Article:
What I got was much better.  Singer Kate LeDeuce puts the pop tartlets to shame with a gutsy, breathy vocal delivery that are parts Everything But the Girl’s Tracey Thorn, Pink!, Figures At Dawn’s Suzanne Palmer and even Martha Johnson of Martha & The Muffins. “In Flames” has a great ‘90s pop sensibility with ethereal rolling synth fills and chiming guitar chords courtesy of Servo and Ryan Ford. “Coattails” is a ballsy modern pop-dance track and should do great at radio – it’s got a hook a mile wide and finds LeDeuce pulling and pushing vocally in all the right places. “Call My Name” could easily have been a Go-Gos or Waitresses or Belle Stars track from the 1980s. It’s a synth-pop earworm which would be comfortable on a BOOM 97.3 radio play list.

roboteyes2The last two tunes, “Waiting and Watching” and “Change For Me” are moody, serious adult contemporary pieces that show LeDeuce’s real vocal chops and showcases the trio’s deep musical sensibilities. The only disappointment here is that there only five songs. What didn’t make it onto the EP was their plaintive cover of the Back Street Boys’ “I Want It That Way”.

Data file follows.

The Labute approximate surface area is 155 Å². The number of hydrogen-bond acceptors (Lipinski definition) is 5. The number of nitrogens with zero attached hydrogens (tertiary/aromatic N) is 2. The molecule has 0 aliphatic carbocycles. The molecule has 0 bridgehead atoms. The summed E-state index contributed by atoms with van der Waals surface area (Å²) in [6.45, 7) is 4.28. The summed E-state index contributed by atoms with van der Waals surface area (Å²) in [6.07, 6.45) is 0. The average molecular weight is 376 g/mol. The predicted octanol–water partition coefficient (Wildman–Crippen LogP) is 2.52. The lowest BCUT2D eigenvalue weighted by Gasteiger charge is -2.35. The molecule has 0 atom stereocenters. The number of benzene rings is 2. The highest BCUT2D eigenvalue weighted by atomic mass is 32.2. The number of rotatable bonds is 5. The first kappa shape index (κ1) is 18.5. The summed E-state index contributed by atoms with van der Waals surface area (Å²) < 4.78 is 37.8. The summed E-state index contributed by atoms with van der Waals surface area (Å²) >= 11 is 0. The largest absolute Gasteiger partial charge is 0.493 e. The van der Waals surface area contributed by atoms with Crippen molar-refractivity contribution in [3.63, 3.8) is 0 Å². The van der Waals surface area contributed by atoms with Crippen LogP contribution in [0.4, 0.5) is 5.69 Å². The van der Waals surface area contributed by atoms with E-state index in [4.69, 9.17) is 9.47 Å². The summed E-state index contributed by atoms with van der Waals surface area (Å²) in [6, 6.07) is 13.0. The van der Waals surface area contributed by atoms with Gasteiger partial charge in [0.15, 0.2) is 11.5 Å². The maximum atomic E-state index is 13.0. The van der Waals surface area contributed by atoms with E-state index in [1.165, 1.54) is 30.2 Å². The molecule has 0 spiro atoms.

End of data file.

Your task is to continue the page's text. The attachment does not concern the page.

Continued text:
I’m looking forward to more from Roboteyes.  http://robotey.es/


Australia’s power pop master does not sleep. Michael is equally at home with cover tunes as he is with his own material. He’s been doing his best to fill the Beatles-sized hole we now find the music business in these days. He does not disappoint and has been busy working on a new album. He’s let loose with a sneak peek with a Stone-ish driven ditty called “The Only One”.


Heymacs I’m late to the Heymac parade. This is a group of grizzled old Toronto rockers that have decided that they can either lie down and waste away in their basements or get out there and keep making music – on their own terms. At the forefront is the voice of former Abraham’s Children member Shawn O’Shea who turns up the juice with a Waitsian approach to the lowdown blues (which is a bit disconcerting when you meet him in real life and his voice is about two octaves higher!). The Heymacs have been releasing music vignettes over the last little while and the newest one, #5, takes on Ray Charles’ “Hit The Road Jack”. Watch for special guest appearance by DBAWIS scribe Roxanne Tellier.

Here’s what I don’t want to see anymore of in 2015.


Unboxing What? Yes, un-boxing videos. This isn’t a new anti-sport. It’s literally a video of someone receiving a package in the mail…and opening it…and posting that incredibly self-indulgent, tedious, overly long episode of “I don’t have a fucking life but am incapable of taking a selfie so I’ll do this instead”.